# Parallelograms with Same Base and Same Height have Equal Area

## Contents

## Theorem

In the words of Euclid:

*Parallelograms which are on the same base and in the same parallels are equal to one another.*

(*The Elements*: Book $\text{I}$: Proposition $35$)

## Proof

Let $ABCD$ and $EBCF$ be parallelograms on the same base and in the same parallels $AF$ and $BC$.

As $ABCD$ is a parallelogram then $AD = BC$ from Opposite Sides and Angles of Parallelogram are Equal.

For the same reason, $EF = BC$.

So by Common Notion 1 we have that $AD = EF$.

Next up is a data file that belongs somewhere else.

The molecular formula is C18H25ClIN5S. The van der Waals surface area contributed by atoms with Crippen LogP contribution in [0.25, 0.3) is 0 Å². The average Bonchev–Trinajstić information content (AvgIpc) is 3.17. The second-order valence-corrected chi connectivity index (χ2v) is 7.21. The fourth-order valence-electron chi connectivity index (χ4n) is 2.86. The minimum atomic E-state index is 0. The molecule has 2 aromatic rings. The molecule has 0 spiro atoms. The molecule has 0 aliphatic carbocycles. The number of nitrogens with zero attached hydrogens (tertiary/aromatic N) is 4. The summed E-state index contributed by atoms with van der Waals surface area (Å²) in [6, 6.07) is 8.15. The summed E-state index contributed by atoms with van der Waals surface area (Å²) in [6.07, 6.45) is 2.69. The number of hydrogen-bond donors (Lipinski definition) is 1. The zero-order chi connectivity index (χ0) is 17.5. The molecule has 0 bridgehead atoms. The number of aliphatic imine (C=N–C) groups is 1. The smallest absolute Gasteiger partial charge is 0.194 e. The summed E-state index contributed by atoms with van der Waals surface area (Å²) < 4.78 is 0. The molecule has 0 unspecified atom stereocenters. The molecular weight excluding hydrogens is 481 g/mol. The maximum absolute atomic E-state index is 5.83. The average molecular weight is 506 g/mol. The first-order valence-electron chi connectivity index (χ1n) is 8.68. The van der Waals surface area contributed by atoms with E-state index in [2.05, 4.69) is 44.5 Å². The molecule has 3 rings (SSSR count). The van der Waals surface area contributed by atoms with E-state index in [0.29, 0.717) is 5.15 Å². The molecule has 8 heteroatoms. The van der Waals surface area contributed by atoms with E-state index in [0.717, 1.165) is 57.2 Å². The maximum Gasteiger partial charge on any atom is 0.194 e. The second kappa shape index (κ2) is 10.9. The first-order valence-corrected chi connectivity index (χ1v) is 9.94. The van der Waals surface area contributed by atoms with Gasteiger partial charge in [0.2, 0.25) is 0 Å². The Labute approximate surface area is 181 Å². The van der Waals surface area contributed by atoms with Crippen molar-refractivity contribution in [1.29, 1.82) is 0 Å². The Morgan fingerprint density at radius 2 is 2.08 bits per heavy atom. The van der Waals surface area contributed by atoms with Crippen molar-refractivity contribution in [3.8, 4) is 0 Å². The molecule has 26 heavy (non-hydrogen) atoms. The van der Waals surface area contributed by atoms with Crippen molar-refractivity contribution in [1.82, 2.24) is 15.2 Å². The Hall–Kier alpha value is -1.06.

Also, $DE$ is common, so the whole of $AE$ equals the whole of $DF$, by Common Notion 2.

But from Opposite Sides and Angles of Parallelogram are Equal, we have $AB = DC$.

From Parallelism implies Equal Corresponding Angles:

- $\angle FDC = \angle EAB$

So by Triangle Side-Angle-Side Equality:

- $EB = FC$

and so $\triangle EAB = \triangle FDC$.

Subtract $\triangle DGE$ from each.

Then, by Common Notion 3, the trapezoid $ABGD$ equals the trapezoid $EGCF$.

Now we add $\triangle GBC$ to both.

Then, by Common Notion 2, $ABCD = EBCF$.

$\blacksquare$

## Historical Note

This theorem is Proposition $35$ of Book $\text{I}$ of Euclid's *The Elements*.

## Sources

- 1926: Sir Thomas L. Heath:
*Euclid: The Thirteen Books of The Elements: Volume 1*(2nd ed.) ... (previous) ... (next): Book $\text{I}$. Propositions